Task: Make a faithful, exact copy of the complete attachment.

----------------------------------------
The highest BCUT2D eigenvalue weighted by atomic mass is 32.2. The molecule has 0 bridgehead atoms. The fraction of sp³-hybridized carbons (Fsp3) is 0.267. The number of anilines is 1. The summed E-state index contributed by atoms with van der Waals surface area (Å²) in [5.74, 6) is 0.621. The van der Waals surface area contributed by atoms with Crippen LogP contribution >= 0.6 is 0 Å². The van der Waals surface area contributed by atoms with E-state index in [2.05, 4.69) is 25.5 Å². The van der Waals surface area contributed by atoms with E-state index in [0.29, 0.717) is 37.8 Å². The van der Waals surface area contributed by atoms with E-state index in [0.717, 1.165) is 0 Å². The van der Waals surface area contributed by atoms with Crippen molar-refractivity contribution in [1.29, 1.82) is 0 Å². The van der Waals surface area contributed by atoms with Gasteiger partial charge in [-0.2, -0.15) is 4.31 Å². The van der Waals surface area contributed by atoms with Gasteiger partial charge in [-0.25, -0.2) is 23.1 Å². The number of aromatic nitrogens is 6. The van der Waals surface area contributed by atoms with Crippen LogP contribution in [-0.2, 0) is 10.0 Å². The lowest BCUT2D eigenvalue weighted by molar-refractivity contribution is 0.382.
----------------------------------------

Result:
The highest BCUT2D eigenvalue weighted by atomic mass is 32.2. The molecule has 0 bridgehead atoms. The fraction of sp³-hybridized carbons (Fsp3) is 0.267. The number of anilines is 1. The summed E-state index contributed by atoms with van der Waals surface area (Å²) in [5.74, 6) is 0.621. The van der Waals surface area contributed by atoms with Crippen LogP contribution >= 0.6 is 0 Å². The van der Waals surface area contributed by atoms with E-state index in [2.05, 4.69) is 25.5 Å². The van der Waals surface area contributed by atoms with E-state index in [0.29, 0.717) is 37.8 Å². The van der Waals surface area contributed by atoms with E-state index in [0.717, 1.165) is 0 Å². The van der Waals surface area contributed by atoms with Crippen molar-refractivity contribution in [1.29, 1.82) is 0 Å². The van der Waals surface area contributed by atoms with Gasteiger partial charge in [-0.2, -0.15) is 4.31 Å². The van der Waals surface area contributed by atoms with Gasteiger partial charge in [-0.25, -0.2) is 23.1 Å². The number of aromatic nitrogens is 6. The van der Waals surface area contributed by atoms with Crippen LogP contribution in [-0.2, 0) is 10.0 Å². The lowest BCUT2D eigenvalue weighted by molar-refractivity contribution is 0.382.